Genetic Correlation of Two Traits using GBLUP

Performing GBLUP Analysis

The Genetic Correlation of Two Traits using the GBLUP method performs a bivariate REML analysis on two selected traits to estimate the genetic variance of each trait and the genetic covariance between two traits that can be captured by all SNPs.

Note

This method uses (with a genotypic spreadsheet) or assumes (with a numerically recoded spreadsheet) an additive genetic model.

See Genetic Correlation Using GBLUP for more information.

Options

gblupDialog

Genetic Correlation Dialog Window

  • Computations: The default computation for genetic correlation includes the residual covariance term \sigma^2_{e12} E12 as a variance component.

    • Exclude the residual covariance from computations: Checking this box excludes the residual covariance term \sigma^2_{e12}
E12 from the computations. This may help convergence in certain cases. (See Genetic Correlation Using GBLUP.)
  • Impute missing genotypic data as: Missing genotypic data can be imputed by either of the following methods:

    • Homozygous major allele: All missing genotypic data will be recoded to 0.

    • Numerically as average value: All missing genotypic data will be recoded to the average of all non-missing genotype calls (using the additive model).

      Note

      If Correct for Gender (see below) is also selected, and there is non-missing data for both males and females in a given marker, averages for males and females will be computed and used separately.

  • Correct for Gender: Assumes the column is coded as if the male were homozygous for the X-Chromosome allele in question. Uses the [Taylor2013] gender-correction algorithm. (See Correcting the GRM for Gender Using Overall Normalization and Correcting the GRM for Gender Using Normalization by Individual Marker.) Two values of the ASE are output, one for each gender.

    • Choose Sex Column: Choose the spreadsheet column that specifies the gender of the sample. This column may either be categorical (“M” vs. “F”) or binary (0 = male, 1 = female).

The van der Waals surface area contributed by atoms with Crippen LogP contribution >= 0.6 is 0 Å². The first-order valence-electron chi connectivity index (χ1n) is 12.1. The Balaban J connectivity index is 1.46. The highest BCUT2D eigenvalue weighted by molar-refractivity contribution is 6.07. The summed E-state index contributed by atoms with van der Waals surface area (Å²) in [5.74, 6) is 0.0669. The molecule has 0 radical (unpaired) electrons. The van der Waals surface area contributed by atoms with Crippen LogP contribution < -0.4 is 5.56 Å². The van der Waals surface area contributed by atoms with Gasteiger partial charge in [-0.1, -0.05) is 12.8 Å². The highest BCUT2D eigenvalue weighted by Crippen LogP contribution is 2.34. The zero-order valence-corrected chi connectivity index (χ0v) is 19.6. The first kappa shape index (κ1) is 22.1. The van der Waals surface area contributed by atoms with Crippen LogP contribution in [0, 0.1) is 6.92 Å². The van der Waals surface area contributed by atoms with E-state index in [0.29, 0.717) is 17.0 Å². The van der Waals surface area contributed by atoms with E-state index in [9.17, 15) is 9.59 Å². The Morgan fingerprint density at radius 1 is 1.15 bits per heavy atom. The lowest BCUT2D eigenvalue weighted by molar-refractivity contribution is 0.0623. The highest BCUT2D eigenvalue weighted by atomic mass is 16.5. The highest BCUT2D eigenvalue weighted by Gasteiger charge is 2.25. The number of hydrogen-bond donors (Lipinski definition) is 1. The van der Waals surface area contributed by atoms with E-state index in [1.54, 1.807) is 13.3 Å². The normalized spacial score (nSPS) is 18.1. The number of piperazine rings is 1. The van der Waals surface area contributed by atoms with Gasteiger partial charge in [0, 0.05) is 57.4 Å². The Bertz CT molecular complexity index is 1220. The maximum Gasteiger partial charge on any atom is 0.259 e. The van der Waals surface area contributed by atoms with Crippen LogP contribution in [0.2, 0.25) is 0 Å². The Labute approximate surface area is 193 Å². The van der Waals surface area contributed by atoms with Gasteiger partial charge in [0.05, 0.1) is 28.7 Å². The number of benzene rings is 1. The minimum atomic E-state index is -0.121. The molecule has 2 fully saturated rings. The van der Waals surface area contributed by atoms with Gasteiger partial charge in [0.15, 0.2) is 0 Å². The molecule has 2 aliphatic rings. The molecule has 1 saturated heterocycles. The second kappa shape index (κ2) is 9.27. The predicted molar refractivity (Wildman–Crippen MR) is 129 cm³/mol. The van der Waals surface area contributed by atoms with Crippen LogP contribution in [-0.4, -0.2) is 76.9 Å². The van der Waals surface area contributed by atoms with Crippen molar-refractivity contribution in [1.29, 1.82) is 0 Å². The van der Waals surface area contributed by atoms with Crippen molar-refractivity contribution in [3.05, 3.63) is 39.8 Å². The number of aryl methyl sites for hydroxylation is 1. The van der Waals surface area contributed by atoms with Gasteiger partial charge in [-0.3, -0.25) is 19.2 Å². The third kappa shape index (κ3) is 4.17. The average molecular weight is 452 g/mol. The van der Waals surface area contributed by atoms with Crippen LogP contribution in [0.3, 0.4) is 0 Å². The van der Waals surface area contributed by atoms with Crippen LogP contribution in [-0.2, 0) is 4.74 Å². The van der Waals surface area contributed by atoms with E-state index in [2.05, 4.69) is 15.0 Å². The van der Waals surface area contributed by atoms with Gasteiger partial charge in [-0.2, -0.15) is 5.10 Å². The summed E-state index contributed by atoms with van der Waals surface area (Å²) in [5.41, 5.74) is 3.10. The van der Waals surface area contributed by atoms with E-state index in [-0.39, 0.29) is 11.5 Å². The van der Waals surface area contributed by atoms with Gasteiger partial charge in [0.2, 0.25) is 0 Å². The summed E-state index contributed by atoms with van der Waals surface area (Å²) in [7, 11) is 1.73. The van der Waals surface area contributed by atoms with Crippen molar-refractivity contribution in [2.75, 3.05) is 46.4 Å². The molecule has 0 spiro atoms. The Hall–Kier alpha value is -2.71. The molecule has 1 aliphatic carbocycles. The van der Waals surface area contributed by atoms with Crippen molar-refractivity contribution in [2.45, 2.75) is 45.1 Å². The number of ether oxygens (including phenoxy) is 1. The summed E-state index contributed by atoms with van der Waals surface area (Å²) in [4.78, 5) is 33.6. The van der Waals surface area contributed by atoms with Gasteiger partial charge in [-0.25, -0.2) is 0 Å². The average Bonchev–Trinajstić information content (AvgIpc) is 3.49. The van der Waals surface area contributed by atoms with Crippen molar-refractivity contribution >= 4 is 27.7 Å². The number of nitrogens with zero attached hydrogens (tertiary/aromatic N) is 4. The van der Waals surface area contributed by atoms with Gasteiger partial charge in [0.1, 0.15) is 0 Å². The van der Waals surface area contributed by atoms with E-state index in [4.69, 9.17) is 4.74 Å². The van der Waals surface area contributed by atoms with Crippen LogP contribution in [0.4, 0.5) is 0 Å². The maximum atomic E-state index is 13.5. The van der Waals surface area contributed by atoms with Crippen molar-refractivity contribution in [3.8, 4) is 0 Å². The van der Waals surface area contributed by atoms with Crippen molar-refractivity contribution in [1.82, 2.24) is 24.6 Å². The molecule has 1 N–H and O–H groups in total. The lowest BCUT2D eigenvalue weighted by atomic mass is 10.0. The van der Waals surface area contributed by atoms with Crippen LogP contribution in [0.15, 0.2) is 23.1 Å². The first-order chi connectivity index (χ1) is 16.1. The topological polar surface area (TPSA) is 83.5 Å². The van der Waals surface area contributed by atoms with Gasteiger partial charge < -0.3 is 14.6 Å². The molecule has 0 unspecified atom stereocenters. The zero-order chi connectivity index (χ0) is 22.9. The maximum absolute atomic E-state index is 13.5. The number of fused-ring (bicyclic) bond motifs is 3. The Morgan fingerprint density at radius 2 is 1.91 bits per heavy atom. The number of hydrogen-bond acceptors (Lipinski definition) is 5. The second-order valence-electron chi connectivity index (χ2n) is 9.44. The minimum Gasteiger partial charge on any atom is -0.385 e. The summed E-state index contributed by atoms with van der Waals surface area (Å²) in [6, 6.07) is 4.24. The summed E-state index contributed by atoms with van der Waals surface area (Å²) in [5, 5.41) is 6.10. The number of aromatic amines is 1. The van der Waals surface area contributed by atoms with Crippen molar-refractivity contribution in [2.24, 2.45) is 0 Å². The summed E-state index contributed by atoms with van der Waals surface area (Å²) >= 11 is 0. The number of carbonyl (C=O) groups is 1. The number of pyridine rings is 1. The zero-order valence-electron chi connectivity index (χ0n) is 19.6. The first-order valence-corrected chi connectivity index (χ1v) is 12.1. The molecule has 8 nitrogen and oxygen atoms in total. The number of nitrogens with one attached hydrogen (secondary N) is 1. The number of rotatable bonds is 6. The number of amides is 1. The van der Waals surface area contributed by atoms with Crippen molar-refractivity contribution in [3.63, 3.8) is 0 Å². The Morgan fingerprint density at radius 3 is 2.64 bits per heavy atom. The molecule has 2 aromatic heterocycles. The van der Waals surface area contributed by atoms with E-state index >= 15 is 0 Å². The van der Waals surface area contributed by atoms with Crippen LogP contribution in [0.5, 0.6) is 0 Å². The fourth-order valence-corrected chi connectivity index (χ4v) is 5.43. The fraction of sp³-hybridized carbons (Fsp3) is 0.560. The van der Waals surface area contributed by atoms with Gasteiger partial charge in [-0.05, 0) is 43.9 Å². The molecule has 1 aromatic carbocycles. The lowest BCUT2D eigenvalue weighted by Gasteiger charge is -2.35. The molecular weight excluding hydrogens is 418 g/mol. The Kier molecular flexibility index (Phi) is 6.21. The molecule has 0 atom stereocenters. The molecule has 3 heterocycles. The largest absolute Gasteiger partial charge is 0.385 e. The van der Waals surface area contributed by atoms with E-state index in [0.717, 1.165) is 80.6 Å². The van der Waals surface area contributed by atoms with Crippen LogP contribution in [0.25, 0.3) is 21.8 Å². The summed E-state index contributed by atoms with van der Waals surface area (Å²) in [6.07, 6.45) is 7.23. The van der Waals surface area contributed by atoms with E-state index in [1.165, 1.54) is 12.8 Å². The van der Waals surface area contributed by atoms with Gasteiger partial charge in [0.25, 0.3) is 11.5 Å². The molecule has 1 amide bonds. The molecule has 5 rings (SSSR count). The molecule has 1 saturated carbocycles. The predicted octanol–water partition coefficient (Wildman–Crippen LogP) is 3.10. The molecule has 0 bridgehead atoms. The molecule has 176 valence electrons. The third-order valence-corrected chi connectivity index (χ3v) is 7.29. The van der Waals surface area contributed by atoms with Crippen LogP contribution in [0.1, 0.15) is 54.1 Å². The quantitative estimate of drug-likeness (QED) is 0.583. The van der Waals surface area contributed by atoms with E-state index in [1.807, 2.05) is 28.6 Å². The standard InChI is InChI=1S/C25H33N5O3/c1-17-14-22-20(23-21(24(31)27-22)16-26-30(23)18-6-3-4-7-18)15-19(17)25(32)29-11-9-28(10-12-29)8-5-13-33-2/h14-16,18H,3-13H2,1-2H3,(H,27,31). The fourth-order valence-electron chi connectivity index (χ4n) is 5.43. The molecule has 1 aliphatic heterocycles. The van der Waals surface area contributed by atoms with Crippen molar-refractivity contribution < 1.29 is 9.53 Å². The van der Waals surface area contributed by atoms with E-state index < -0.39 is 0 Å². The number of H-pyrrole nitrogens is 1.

• Chromosome that is hemizygous for males: Usually the X Chromosome, which is the default.
  • Use Pre-Computed Genomic Relationship Matrix: To use, check this option, then click on Select Sheet and select the genomic relationship matrix spreadsheet from the window that is presented. To be valid, this spreadsheet must follow the rules outlined in Precomputed Kinship Matrix Option.

    Note

    When using a pre-computed genomic relationship matrix, the matrix M and the scaling factor \phi are re-calculated from the genotypic data being used for this analysis.

  • Correct for Additional Covariates: Allows additional fixed effects to be added to this model from columns of this spreadsheet. Fixed effect covariates can be binary, integer, real-valued, categorical or (if actual genotypic data rather than recoded genotypic data is being used for the analysis) genotypic. In all cases, if a marker is used as an additional fixed effect, it will not be included in the analysis in any other way. To begin, check this option, then click on Add Columns to get a choice of spreadsheet columns to use.

GBLUP Correlation Output

The Variance Components

As documented in Genetic Correlation Using GBLUP, genetic correlation always involves the following variance components:

  • V(G1) (\sigma^2_{u1}) Variance of y_1 due to random effects
  • V(G2) (\sigma^2_{u2}) Variance of y_2 due to random effects
  • C(G12) (\sigma^2_{u1u2}) Covariance between y_1 and y_2 due to random effects
  • V(E1) (\sigma^2_{e1}) Error variance for y_1
  • V(E2) (\sigma^2_{e2}) Error variance for y_2

and, if Exclude the residual covariance from computations is unchecked,

  • C(E12) (\sigma^2_{e12}) (Residual) covariance of y_1 and y_2 due to error terms.

Spreadsheet Output

The following two spreadsheets will always be created:

  • GBLUP estimates by sample: This spreadsheet, which contains a row for each sample, contains the following:

    • A column for each of the two phenotypes

    • For each phenotype i and for each variance component \sigma^2_{vc}, two columns, one containing the Gamma vector \hat{\gamma}_{vci} related to phenotype i and random effect (or correlation term or error term) \sigma^2_{vc}, and the other containing the Random effect \hat{u}_{vci} related to phenotype i and random effect (or correlation term or error term) \sigma^2_{vc}.

      The Gamma and Random effect for phenotype 1 and for phenotype 2 for variance component \sigma^2_{vc} are defined by

      \begin{bmatrix} \hat{\gamma}_{vc1} \\ \hat{\gamma}_{vc2} \end{bmatrix} =
\sigma^2_{vc} P \begin{bmatrix} y_1 \\ y_2 \end{bmatrix}

      and

      \begin{bmatrix} \hat{u}_{vc1} \\ \hat{u}_{vc2} \end{bmatrix} =
G_{vc} \sigma^2_{vc} P \begin{bmatrix} y_1 \\ y_2 \end{bmatrix} =
G_{vc} \begin{bmatrix} \hat{\gamma}_{vc1} \\ \hat{\gamma}_{vc2} \end{bmatrix} ,